[Frautschi shall be enjoined from] having any contact with the petitioner of any type or nature whatsoever, direct or indirect, by any means.  Further, respondent shall not discuss the petitioner, her daughter and/or her son’s death with anyone except law enforcement personnel and/or personnel of the PCDSS who are involved in the investigation of the death of the petitioner’s son and/or the pending case with regard to the petitioner’s daughter (EMJ - dob 8/8/96).  Respondent is allowed to contact public regulatory agencies (e.g. Zoning Administrator’s Office) to request information and make valid reports and/or complaints.  Respondent is allowed to make appropriate contacts with officials of the Town of Osceola.  Respondent shall not make any comments to anyone regarding the character of the petitioner.  Respondent shall not make any notes or written memoranda regarding the petitioner’s conduct unless such conduct is patently criminal or in violation of zoning or other regulatory provisions.  Respondent shall not engage in surveillance of petitioner or her activities.  Respondent shall not take or allow his firearms to be taken outside his home for any purpose other than legitimate hunting purposes during the hunting season.


                        “Harassment” is defined under § 813.125(1)(b), Stats., as “Engaging in a course of conduct or repeatedly committing acts which harass or intimidate another person and which serve no legitimate purpose.”  Under § 813.125(4)(b), Stats., a court may grant an injunction ordering the respondent to cease or avoid the harassment of another person if it finds “reasonable grounds to believe” that the respondent violated § 947.013, Stats.  Section 947.013, in turn, requires that the harassment be intentional and constitute a “pattern of conduct composed of a series of acts over a period of time, however short, evidencing a continuity of purpose.”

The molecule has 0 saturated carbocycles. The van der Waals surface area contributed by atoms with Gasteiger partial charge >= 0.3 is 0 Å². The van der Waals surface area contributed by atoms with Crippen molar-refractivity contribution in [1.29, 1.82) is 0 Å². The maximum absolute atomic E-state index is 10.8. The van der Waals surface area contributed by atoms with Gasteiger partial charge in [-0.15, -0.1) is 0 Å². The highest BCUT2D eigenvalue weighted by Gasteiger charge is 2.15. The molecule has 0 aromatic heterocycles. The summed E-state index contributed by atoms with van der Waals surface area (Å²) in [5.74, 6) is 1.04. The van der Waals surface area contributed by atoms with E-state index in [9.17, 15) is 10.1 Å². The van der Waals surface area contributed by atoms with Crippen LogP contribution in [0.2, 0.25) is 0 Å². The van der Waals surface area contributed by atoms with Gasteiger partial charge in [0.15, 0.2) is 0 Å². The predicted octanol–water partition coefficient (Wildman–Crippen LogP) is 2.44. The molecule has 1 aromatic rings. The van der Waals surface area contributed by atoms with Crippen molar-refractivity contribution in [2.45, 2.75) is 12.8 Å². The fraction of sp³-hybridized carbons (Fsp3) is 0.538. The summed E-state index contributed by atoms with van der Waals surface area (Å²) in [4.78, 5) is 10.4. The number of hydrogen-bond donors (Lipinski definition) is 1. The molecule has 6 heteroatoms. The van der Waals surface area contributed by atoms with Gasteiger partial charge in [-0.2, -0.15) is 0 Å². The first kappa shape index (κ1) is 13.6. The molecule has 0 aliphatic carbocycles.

Frautschi raises three arguments on appeal.  First, he argues that there is insufficient evidence to support the trial court’s findings that he both harassed Hoverman and that he intended to harass her.  The standard of review in such cases is dictated by § 805.17(2), Stats: The trial court’s findings will not be set aside unless clearly erroneous.  This court will search the record for evidence to support the trial court’s findings of fact.  In re Estate of Becker, 76 Wis.2d 336, 347, 251 N.W.2d 431, 435 (1977).

                        This court concludes that there is sufficient evidence to support both the findings of harassment and the intent to harass.  Frautschi’s own statements at the injunction hearing provide sufficient support for the finding of harassment.  He admitted to keeping and telling others about his journal, to discussing Hoverman “repeatedly” with at least two other neighbors, to calling Hoverman’s boss, and to calling the nurses who performed CPR on Hoverman’s deceased son.  This all shows a pattern of conduct evidencing a continuity of purpose.  Further, it is sufficient to show harassment.  In Bachowski v. Salamone, 139 Wis.2d 397, 409, 407 N.W.2d 533, 538 (1987), our supreme court stated that the purpose behind §§ 813.125 and 947.013, Stats., was to “prevent repeated assaults on the privacy interests of individuals ….”  The behavior recited above can properly be construed as a repeated assault on Hoverman’s privacy interests.  Further, Frautschi’s blatant disregard for Hoverman’s rights can properly support an inference that he intended to harass her.  This court refuses to overturn any of these factual findings.

                        Frautschi next argues that his constitutional right to bear arms is infringed by the injunction.  In sole support of this argument, Frautschi refers us to the Second Amendment to the United States Constitution, which reads: “A well regulated Militia, being necessary to the security of a free State, the right of the people to keep and bear Arms, shall not be infringed.”  Frautschi provides no argument as to why this Amendment offers him protection.  This court is unaware of any case, and Frautschi does not provide us with one, establishing that the Second Amendment offers protection against the actions of state governments acting to insure the safety of its citizens.  Further, Frautschi does not argue that the Second Amendment applies to the states through the due process clause of the Fourteenth Amendment.  Arguments raised but inadequately briefed will not be considered.  State v. Pettit, 171 Wis.2d 627, 647, 492 N.W.2d 633, 642 (Ct. App. 1992).